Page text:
Europe’s ‘unprecedented’ space crisis to end on July 9 with Ariane 6 launch

The EU is set to regain a sovereign launch capacity


Europe’s ‘unprecedented’ space crisis to end on July 9 with Ariane 6 launch

Europe’s space sector is set to end an “unprecedented crisis” on July 9 when the Ariane 6 satellite launcher flies for the first time.

The journey would finally restore the continent’s independent access to space, which ended last July with the retirement of Ariane 5

Ariane 6 is the launcher’s chosen successor. The European Space Agency (ESA) commissioned the vehicle to increase launch capacity, but constant delays beset the plans have been beset by painful delays. The first flight is now four years behind schedule.

Problems with the Vega launch system compounded the setbacks. Europe also lost access to Russia’s Soyuz rockets following the full-scale invasion of Ukraine.

Deprived of these capabilities, ESA has relied on US company SpaceX to send satellites into orbit.

Thierry Breton, the EU’s commissioner for the internal market, described the dilemma as an “unprecedented crisis.” The launch of Ariane 6 promises a resolution.

An image of the Ariane 6 hot fire test
The launcher completed a hotfire-test at Europe’s spaceport in November. Credit: ESA

The future for Ariane 6

Ariane 6 will take off for the first time on July 6 from Europe’s Spaceport in French Guiana, ESA announced today.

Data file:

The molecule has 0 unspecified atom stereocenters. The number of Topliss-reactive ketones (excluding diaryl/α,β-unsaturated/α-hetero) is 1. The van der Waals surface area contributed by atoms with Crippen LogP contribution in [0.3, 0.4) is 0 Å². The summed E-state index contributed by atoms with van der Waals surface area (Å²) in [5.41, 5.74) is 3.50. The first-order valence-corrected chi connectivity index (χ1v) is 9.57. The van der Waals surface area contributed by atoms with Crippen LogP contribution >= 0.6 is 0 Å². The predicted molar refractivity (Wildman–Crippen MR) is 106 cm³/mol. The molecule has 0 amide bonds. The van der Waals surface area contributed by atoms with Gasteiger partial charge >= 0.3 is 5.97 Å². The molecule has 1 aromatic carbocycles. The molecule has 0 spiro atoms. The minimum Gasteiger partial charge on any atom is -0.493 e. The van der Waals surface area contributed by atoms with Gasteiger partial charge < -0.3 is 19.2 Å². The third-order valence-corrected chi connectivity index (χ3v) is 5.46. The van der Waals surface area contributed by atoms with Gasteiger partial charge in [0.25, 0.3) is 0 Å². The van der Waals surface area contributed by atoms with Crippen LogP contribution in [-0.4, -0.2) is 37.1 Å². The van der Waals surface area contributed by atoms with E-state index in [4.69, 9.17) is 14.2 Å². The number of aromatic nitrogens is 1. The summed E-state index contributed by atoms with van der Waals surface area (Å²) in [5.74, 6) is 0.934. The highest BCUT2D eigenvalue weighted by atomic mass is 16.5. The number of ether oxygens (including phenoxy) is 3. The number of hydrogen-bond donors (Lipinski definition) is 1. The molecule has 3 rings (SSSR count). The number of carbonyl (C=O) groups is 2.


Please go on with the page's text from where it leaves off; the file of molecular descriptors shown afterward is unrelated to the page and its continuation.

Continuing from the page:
“Ariane 6 marks a new era of autonomous, versatile European space travel,” said ESA Director General Josef Aschbacher.

“This powerful rocket is the culmination of many years of dedication and ingenuity from thousands across Europe and, as it launches, it will re-establish Europe’s independent access to space.”

ESA will operate the first launch. France’s ArianeGroup, which built the vehicle, will lead subsequent flights.

The company said that 30 missions are already in the order book. It plans to make a second launch by the end of 2024 and eventually complete around 10 a year.

Martin Sion, the CEO of ArianeGroup, heralded the maiden flight as a breakthrough for Europe.

“It will pave the way for commercial operations and a significant ramp-up over the next two years,” he said. “Ariane 6 is a powerful, versatile and scalable launcher that will ensure Europe’s autonomous access to space.”

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